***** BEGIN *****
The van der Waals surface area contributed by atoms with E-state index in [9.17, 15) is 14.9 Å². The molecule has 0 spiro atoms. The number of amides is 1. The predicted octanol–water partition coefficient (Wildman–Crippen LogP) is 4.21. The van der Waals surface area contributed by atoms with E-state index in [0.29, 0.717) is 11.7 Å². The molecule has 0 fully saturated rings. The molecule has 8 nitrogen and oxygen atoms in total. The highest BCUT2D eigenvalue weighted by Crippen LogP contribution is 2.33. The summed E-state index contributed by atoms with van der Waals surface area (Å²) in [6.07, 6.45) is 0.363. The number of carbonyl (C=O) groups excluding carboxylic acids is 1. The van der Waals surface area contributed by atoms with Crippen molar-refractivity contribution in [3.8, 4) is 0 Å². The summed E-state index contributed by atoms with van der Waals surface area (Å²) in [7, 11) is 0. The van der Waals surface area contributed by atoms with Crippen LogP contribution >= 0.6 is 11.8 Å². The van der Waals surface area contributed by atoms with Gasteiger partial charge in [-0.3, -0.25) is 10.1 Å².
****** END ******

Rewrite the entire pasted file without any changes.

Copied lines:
The van der Waals surface area contributed by atoms with E-state index in [9.17, 15) is 14.9 Å². The molecule has 0 spiro atoms. The number of amides is 1. The predicted octanol–water partition coefficient (Wildman–Crippen LogP) is 4.21. The van der Waals surface area contributed by atoms with E-state index in [0.29, 0.717) is 11.7 Å². The molecule has 0 fully saturated rings. The molecule has 8 nitrogen and oxygen atoms in total. The highest BCUT2D eigenvalue weighted by Crippen LogP contribution is 2.33. The summed E-state index contributed by atoms with van der Waals surface area (Å²) in [6.07, 6.45) is 0.363. The number of carbonyl (C=O) groups excluding carboxylic acids is 1. The van der Waals surface area contributed by atoms with Crippen molar-refractivity contribution in [3.8, 4) is 0 Å². The summed E-state index contributed by atoms with van der Waals surface area (Å²) in [7, 11) is 0. The van der Waals surface area contributed by atoms with Crippen LogP contribution >= 0.6 is 11.8 Å². The van der Waals surface area contributed by atoms with Gasteiger partial charge in [-0.3, -0.25) is 10.1 Å².